The agency’s rating will probably converge with that of the Puerto Rican government, Donahue said. The government’s GO debt is rated Baa3 by Moody’s and BBB-minus by both Fitch and S&P. Because of the anticipated lowering of PREPA’s rating, Donahue said he would be wary of buying the debt right now. The audited 2012 results will be important in judging the authority, he said.
PRASA, already in junk-bond territory, supplies water service to nearly the entire island and provides sewer service to 60% of the island’s 3.6 million residents.
As of December 31, 2012, PRASA reported $4.8 billion in debt outstanding. Of this $3.5 billion is senior revenue, $1.2 billion is commonwealth-guaranteed and $162 million is backed by the government.
The big three rating agencies downgraded PRASA in the last four months. Its senior revenue bonds are rated Ba1 by Moody’s and BB-plus by Standard & Poor’s. After Thursday’s downgrade, Fitch is the only agency to keep PRASA investment grade, with its senior revenue bonds at BBB-minus. The authority’s government-guaranteed bonds are rated triple-B-minus by all three agencies.
PRASA has historically received substantial subsidies from the commonwealth government, so a weakening in its financial strength necessarily implied a weakening in the authority’s strength, the rating agencies said.
One of PRASA’s biggest problems has been non-revenue-producing water. More than 62% of the authority’s water produced from fiscal 2007 to fiscal 2012 was not paid for, Fitch analyst Doug Scott said in a report. That compares to a sector average of about 11%. Most of this loss is due to physical losses in pipes and connections, but a substantial amount is due to theft, billing errors and inaccurate meter readings. Since 2008 the authority has pursued a program to replace obsolete meters, collect overdue accounts, properly classify accounts for proper billing and address theft.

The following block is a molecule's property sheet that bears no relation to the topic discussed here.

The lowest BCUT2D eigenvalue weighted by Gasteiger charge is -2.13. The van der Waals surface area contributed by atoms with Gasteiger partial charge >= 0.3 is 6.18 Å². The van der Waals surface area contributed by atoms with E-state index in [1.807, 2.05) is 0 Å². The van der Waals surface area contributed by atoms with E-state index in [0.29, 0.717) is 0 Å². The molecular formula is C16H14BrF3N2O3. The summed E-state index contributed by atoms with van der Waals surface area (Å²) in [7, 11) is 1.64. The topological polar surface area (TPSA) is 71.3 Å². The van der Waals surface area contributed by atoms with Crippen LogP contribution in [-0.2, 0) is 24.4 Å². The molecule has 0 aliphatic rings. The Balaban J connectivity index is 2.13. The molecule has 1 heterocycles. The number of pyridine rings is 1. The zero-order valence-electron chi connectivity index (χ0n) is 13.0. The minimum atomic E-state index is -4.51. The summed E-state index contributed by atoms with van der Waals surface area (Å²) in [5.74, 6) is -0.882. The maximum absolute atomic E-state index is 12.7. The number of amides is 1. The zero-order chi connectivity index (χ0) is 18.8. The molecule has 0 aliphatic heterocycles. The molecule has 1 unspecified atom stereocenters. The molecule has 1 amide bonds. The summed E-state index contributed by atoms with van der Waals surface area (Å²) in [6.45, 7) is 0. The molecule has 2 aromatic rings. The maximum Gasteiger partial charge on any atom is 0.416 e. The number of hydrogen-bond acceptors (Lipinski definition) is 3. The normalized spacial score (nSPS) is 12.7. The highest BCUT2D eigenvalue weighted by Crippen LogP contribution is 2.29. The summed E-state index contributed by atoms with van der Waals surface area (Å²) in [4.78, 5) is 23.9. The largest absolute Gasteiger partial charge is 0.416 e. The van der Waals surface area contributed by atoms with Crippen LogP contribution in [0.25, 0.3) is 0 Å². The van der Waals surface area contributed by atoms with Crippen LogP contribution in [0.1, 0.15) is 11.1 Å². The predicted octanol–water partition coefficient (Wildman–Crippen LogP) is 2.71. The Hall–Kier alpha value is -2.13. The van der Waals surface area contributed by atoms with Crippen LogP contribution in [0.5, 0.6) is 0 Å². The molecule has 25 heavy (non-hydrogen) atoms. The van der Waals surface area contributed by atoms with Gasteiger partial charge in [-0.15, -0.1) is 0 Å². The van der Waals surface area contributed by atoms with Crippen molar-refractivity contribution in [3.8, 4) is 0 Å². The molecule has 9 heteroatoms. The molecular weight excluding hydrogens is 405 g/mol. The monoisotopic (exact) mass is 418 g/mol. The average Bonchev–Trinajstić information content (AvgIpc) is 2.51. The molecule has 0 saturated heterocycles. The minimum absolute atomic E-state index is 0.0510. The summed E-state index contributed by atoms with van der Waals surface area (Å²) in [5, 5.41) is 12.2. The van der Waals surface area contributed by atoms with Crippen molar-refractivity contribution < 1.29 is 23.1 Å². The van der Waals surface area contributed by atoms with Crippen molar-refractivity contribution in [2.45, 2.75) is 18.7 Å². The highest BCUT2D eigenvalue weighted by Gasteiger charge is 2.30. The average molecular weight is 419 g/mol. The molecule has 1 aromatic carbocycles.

The authority says this has netted about $20 million a year in recent years and expects it to grow to $60 million annually in the next few years, out of total operating revenues around $700 million a year.
The PRASA board has proposed a 67% rate increase. Public hearings will be held on the proposal soon. The board will make the ultimate decision. A rate increase would go into effect sometime from July 1 to Aug. 31.
While the rate increase would be a credit positive for PRASA, Scott wrote that there is a concern that the rate increase may increase bad debt rates among its customers.
Additionally, Scott wrote that PRASA’s financial margins are minimal. In fiscal 2011, senior-lien debt service from net revenues was 2.5 times based solely on funds from operations. However, for subordinate debt service PRASA relied partially on funds from the government and the Government Development Bank of Puerto Rico.
According to unaudited fiscal 2012 figures, PRASA had senior debt service coverage of 8.1 times and total debt service coverage of 1 time.
Scott and S&P analyst Theodore Chapman point to formidable capital needs in PRASA’s near future. Authority officials expect to have to spend $1.5 billion for capital needs in the next five years, according to Chapman. That would be primarily for compliance projects and other critical improvements. External sources may be used for up to $1.2 billion of the projects. Further hefty capital spending is anticipated beyond 2017.
On the plus side, PRASA’s management is strong, Scott wrote. The system also benefits from GDB advice and short-term loans.
PRASA is seeking $350 million in loans from four Puerto Rico banks and from Bank of America, director Efraín Acosta said, which will be enough for the coming year’s capital spending needs. For the time being, “it will be tough to access the [bond] markets,” he said.
After the authority increases its rates and bond investors take note of such a serious action, PRASA will return to the bond market, Acosta declared.
Funding the agency’s capital needs will be tough given its limited access to the capital markets, Schankel wrote.
The office of the budget and the GDB have told PRASA that it will get no government financial support in the coming fiscal year, which starts July 1, Acosta said. The rate increase should provide financial stability to PRASA through 2017 or 2018, he said.